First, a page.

I’ll bet some of you remember the children’s story about Chicken Little. In this story, the main character runs around the barnyard declaring, “The sky is falling!” Everyone seeing her panicked behavior believes her. Why wouldn’t they? After all, her delivery is convincing, and she speaks with authority. As her dire warning spreads, fear spreads too.

None of Chicken Little’s close companions question this tiny fowl’s assertion. Nobody steps up to calmly say, “Wait a minute. Let’s look at all the facts before we accept her words as truth.” There’s no sensible search for an answer, nor is there a deliberate discussion or debate about her calamitous claim.

Her foreboding forecast results in her buddies’ blind belief that their world will soon come to a disastrous end. The ultimate cause of all this crazy chaos turns out to be an acorn. One of nature’s nuts fell from a tree, innocently clunking our feathered friend on her head, triggering her conclusion of a falling sky.

Recently, when I heard the televised reading of Swedish teenage global alarmist Greta Thunberg at the UN Climate Change Conference, I did not doubt her sincerity, and I’m certain there are many who agree with her statements. Me? I’m skeptical. I question her factual accuracy, her basic scientific proof and data verification. I’m wondering. Are all current climate change conclusions based on rational environmental evidence or irrational ideology? My hunch is, it’s a bit of both.

In her speech Greta says, “We are at the beginning of mass extinction…” This fits the same doom and gloom narrative of the “Green New Deal.” There are those who claim, if we do not submit to their radical demands, our planet will face total environmental collapse within the decade. So, I’m compelled to ask, “Is it true? Is the sky really falling?”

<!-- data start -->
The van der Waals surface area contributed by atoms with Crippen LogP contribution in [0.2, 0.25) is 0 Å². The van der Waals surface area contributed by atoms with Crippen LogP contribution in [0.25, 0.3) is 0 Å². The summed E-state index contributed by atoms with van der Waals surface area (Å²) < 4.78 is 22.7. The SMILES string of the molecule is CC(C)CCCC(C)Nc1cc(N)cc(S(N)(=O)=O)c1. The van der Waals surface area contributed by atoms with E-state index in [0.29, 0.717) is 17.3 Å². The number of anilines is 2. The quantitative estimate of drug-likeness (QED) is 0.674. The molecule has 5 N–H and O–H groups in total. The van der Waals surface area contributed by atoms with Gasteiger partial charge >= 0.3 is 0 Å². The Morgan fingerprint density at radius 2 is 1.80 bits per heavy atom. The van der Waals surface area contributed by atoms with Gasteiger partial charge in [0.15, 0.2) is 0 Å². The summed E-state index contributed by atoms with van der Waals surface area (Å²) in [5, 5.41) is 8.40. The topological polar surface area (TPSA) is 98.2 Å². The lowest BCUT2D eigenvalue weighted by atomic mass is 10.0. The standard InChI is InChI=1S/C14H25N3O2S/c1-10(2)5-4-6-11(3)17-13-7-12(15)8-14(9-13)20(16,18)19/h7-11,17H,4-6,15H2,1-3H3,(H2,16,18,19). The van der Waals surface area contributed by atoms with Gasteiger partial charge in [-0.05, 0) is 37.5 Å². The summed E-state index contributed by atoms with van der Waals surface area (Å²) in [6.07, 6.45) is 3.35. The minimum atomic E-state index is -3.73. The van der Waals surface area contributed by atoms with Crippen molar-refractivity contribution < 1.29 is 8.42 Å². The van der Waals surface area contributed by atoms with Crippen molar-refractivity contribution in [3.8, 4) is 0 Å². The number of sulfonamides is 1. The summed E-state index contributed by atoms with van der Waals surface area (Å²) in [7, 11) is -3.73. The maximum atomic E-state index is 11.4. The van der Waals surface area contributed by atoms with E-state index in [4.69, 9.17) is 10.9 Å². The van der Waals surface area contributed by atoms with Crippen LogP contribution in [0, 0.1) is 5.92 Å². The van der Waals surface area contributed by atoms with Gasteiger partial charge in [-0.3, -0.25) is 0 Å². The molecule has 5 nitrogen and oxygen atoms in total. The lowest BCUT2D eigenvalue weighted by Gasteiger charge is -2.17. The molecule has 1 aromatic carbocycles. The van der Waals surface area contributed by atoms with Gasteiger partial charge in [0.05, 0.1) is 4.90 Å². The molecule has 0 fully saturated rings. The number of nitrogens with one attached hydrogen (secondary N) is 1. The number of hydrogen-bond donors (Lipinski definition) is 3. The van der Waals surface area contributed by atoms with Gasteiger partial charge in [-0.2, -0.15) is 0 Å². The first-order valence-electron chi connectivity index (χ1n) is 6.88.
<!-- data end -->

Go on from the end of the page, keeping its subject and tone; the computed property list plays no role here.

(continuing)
Let’s take a moment to consider these positive, well documented, scientific observations. A slow warming trend over the past 300 years has opened up more of our planet’s surface to plant growth, resulting in soaring global crop production. Climate change activists push us to believe the Antarctic ice sheet is shrinking, but recent satellite pictures indicate its size is greater than at any other time in recorded history. Believe it or not, objective science also proves extreme weather events have become less frequent and less severe as a result of earth’s modest warming.

Pardon me if once again my skepticism resurfaces, but growing up in the 1960s I witnessed televised ads warning us, earth’s population explosion would cause global upheaval and mass starvation. Following the blizzard of 1978, many alarmists predicted and promised the coming of a new “ice age.” Not so long ago, acid rain was supposed to wipe out most vegetation. Ever wonder what happened to our Earth’s shrinking ozone layer? I read it’s regenerating and has improved by 3%.

When climate change crusaders preach, “We must stop using fossil fuels, or our planet is doomed,” I’m skeptical. Why? Because many actor activists and powerful politicians drive gas guzzling cars, fly private jets, own yachts which gobble fuel at alarming rates, and live in multiple mansions, using more electricity in one month than I use in an entire year.

Don’t get me wrong. I believe we must be serious, vigilant protectors of Earth’s precious resources. I believe nations need to work together to be good stewards of this planet, but I also believe we deserve honest, politically unbiased, factual discussions on this emotionally charged topic. I also expect climate change to be openly debated by experts; not alarmists, not actors and not politicians.

A former head of The American Meteorological Society gave a calming talk stating climate change has forever been a natural part of our planet’s cycles. Scientists with this common sense outlook are rarely placed in front of a television camera. As I write and watch a once threatened bald eagle land in a field across from my office, I’m thinking. Maybe some “sky is falling” skepticism would have been beneficial for Chicken Little and her merry band of barnyard buddies.

Email comments to briank@northwestsignal.net

I started at the Northwest Signal in 1994 and became editor in 2004. I graduated from Bowling Green State University in 1994.

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